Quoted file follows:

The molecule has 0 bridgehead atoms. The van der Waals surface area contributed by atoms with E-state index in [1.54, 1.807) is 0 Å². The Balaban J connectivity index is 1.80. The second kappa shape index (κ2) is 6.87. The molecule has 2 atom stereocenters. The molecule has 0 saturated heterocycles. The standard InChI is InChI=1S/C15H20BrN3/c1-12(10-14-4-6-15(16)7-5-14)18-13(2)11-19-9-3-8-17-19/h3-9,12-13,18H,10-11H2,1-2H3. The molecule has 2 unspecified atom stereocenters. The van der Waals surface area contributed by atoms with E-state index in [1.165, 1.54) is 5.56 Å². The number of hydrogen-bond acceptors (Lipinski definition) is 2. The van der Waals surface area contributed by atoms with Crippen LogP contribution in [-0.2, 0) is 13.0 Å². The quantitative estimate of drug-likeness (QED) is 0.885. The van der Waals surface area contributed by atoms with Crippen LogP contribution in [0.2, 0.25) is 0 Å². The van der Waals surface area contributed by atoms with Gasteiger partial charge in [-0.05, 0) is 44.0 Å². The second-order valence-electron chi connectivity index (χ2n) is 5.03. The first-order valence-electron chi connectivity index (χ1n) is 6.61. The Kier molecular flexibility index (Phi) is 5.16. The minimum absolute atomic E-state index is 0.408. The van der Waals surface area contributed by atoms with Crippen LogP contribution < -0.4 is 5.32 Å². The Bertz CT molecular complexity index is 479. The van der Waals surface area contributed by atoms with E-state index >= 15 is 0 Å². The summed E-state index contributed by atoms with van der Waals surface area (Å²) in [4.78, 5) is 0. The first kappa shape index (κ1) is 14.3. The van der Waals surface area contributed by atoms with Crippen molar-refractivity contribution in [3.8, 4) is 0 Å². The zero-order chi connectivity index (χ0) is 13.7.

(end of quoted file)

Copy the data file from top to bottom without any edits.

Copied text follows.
The molecule has 0 bridgehead atoms. The van der Waals surface area contributed by atoms with E-state index in [1.54, 1.807) is 0 Å². The Balaban J connectivity index is 1.80. The second kappa shape index (κ2) is 6.87. The molecule has 2 atom stereocenters. The molecule has 0 saturated heterocycles. The standard InChI is InChI=1S/C15H20BrN3/c1-12(10-14-4-6-15(16)7-5-14)18-13(2)11-19-9-3-8-17-19/h3-9,12-13,18H,10-11H2,1-2H3. The molecule has 2 unspecified atom stereocenters. The van der Waals surface area contributed by atoms with E-state index in [1.165, 1.54) is 5.56 Å². The number of hydrogen-bond acceptors (Lipinski definition) is 2. The van der Waals surface area contributed by atoms with Crippen LogP contribution in [-0.2, 0) is 13.0 Å². The quantitative estimate of drug-likeness (QED) is 0.885. The van der Waals surface area contributed by atoms with Crippen LogP contribution in [0.2, 0.25) is 0 Å². The van der Waals surface area contributed by atoms with Gasteiger partial charge in [-0.05, 0) is 44.0 Å². The second-order valence-electron chi connectivity index (χ2n) is 5.03. The first-order valence-electron chi connectivity index (χ1n) is 6.61. The Kier molecular flexibility index (Phi) is 5.16. The minimum absolute atomic E-state index is 0.408. The van der Waals surface area contributed by atoms with Crippen LogP contribution < -0.4 is 5.32 Å². The Bertz CT molecular complexity index is 479. The van der Waals surface area contributed by atoms with E-state index >= 15 is 0 Å². The summed E-state index contributed by atoms with van der Waals surface area (Å²) in [4.78, 5) is 0. The first kappa shape index (κ1) is 14.3. The van der Waals surface area contributed by atoms with Crippen molar-refractivity contribution in [3.8, 4) is 0 Å². The zero-order chi connectivity index (χ0) is 13.7.